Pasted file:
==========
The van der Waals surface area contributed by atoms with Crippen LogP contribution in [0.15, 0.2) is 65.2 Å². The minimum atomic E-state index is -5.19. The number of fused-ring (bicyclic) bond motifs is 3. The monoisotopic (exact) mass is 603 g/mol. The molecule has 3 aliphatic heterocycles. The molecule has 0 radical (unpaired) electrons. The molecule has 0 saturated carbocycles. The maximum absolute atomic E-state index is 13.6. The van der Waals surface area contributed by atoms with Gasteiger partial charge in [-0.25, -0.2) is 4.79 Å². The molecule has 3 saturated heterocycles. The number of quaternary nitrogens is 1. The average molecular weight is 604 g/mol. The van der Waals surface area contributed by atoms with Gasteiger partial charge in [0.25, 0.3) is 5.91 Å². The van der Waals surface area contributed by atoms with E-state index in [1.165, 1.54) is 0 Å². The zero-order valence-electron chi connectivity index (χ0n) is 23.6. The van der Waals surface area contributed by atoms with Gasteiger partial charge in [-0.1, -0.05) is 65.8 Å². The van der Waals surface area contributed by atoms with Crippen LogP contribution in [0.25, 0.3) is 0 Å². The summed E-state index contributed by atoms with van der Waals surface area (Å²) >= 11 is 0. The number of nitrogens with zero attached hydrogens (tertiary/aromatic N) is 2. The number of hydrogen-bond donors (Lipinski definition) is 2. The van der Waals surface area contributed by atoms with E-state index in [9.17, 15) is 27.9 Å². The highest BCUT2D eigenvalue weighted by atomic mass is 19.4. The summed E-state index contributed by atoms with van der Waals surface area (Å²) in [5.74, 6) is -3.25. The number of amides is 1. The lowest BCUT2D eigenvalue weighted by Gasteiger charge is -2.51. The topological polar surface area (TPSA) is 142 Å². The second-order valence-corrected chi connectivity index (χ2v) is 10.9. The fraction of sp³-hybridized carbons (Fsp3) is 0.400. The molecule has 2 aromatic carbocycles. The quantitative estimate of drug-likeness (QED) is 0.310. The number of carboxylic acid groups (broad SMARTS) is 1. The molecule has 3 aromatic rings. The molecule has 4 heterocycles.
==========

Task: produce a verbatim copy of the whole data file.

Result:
The van der Waals surface area contributed by atoms with Crippen LogP contribution in [0.15, 0.2) is 65.2 Å². The minimum atomic E-state index is -5.19. The number of fused-ring (bicyclic) bond motifs is 3. The monoisotopic (exact) mass is 603 g/mol. The molecule has 3 aliphatic heterocycles. The molecule has 0 radical (unpaired) electrons. The molecule has 0 saturated carbocycles. The maximum absolute atomic E-state index is 13.6. The van der Waals surface area contributed by atoms with Gasteiger partial charge in [-0.25, -0.2) is 4.79 Å². The molecule has 3 saturated heterocycles. The number of quaternary nitrogens is 1. The average molecular weight is 604 g/mol. The van der Waals surface area contributed by atoms with Gasteiger partial charge in [0.25, 0.3) is 5.91 Å². The van der Waals surface area contributed by atoms with E-state index in [1.165, 1.54) is 0 Å². The zero-order valence-electron chi connectivity index (χ0n) is 23.6. The van der Waals surface area contributed by atoms with Gasteiger partial charge in [-0.1, -0.05) is 65.8 Å². The van der Waals surface area contributed by atoms with Crippen LogP contribution in [0.25, 0.3) is 0 Å². The summed E-state index contributed by atoms with van der Waals surface area (Å²) >= 11 is 0. The number of nitrogens with zero attached hydrogens (tertiary/aromatic N) is 2. The number of hydrogen-bond donors (Lipinski definition) is 2. The van der Waals surface area contributed by atoms with E-state index in [9.17, 15) is 27.9 Å². The highest BCUT2D eigenvalue weighted by atomic mass is 19.4. The summed E-state index contributed by atoms with van der Waals surface area (Å²) in [5.74, 6) is -3.25. The number of amides is 1. The lowest BCUT2D eigenvalue weighted by Gasteiger charge is -2.51. The topological polar surface area (TPSA) is 142 Å². The second-order valence-corrected chi connectivity index (χ2v) is 10.9. The fraction of sp³-hybridized carbons (Fsp3) is 0.400. The molecule has 2 aromatic carbocycles. The quantitative estimate of drug-likeness (QED) is 0.310. The number of carboxylic acid groups (broad SMARTS) is 1. The molecule has 3 aromatic rings. The molecule has 4 heterocycles.